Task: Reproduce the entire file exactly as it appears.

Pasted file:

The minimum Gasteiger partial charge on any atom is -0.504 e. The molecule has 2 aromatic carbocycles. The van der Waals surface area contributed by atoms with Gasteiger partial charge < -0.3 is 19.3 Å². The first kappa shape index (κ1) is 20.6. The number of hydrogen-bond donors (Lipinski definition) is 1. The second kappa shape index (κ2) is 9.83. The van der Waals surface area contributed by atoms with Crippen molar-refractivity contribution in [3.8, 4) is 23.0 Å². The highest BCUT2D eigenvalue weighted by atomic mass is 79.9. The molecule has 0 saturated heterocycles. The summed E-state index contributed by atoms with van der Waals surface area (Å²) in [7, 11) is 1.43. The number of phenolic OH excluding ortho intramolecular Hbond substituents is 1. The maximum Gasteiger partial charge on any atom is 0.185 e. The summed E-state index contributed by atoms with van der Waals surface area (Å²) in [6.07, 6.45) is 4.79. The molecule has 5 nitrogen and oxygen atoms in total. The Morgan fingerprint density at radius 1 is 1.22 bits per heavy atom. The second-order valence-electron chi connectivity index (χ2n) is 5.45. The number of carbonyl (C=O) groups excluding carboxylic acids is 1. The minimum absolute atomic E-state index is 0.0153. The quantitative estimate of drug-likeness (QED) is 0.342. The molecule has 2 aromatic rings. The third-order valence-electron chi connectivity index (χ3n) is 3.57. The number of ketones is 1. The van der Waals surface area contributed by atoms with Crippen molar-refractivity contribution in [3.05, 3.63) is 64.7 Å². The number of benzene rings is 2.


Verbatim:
The minimum Gasteiger partial charge on any atom is -0.504 e. The molecule has 2 aromatic carbocycles. The van der Waals surface area contributed by atoms with Gasteiger partial charge < -0.3 is 19.3 Å². The first kappa shape index (κ1) is 20.6. The number of hydrogen-bond donors (Lipinski definition) is 1. The second kappa shape index (κ2) is 9.83. The van der Waals surface area contributed by atoms with Crippen molar-refractivity contribution in [3.8, 4) is 23.0 Å². The highest BCUT2D eigenvalue weighted by atomic mass is 79.9. The molecule has 0 saturated heterocycles. The summed E-state index contributed by atoms with van der Waals surface area (Å²) in [7, 11) is 1.43. The number of phenolic OH excluding ortho intramolecular Hbond substituents is 1. The maximum Gasteiger partial charge on any atom is 0.185 e. The summed E-state index contributed by atoms with van der Waals surface area (Å²) in [6.07, 6.45) is 4.79. The molecule has 5 nitrogen and oxygen atoms in total. The Morgan fingerprint density at radius 1 is 1.22 bits per heavy atom. The second-order valence-electron chi connectivity index (χ2n) is 5.45. The number of carbonyl (C=O) groups excluding carboxylic acids is 1. The minimum absolute atomic E-state index is 0.0153. The quantitative estimate of drug-likeness (QED) is 0.342. The molecule has 2 aromatic rings. The third-order valence-electron chi connectivity index (χ3n) is 3.57. The number of ketones is 1. The van der Waals surface area contributed by atoms with Crippen molar-refractivity contribution in [3.05, 3.63) is 64.7 Å². The number of benzene rings is 2.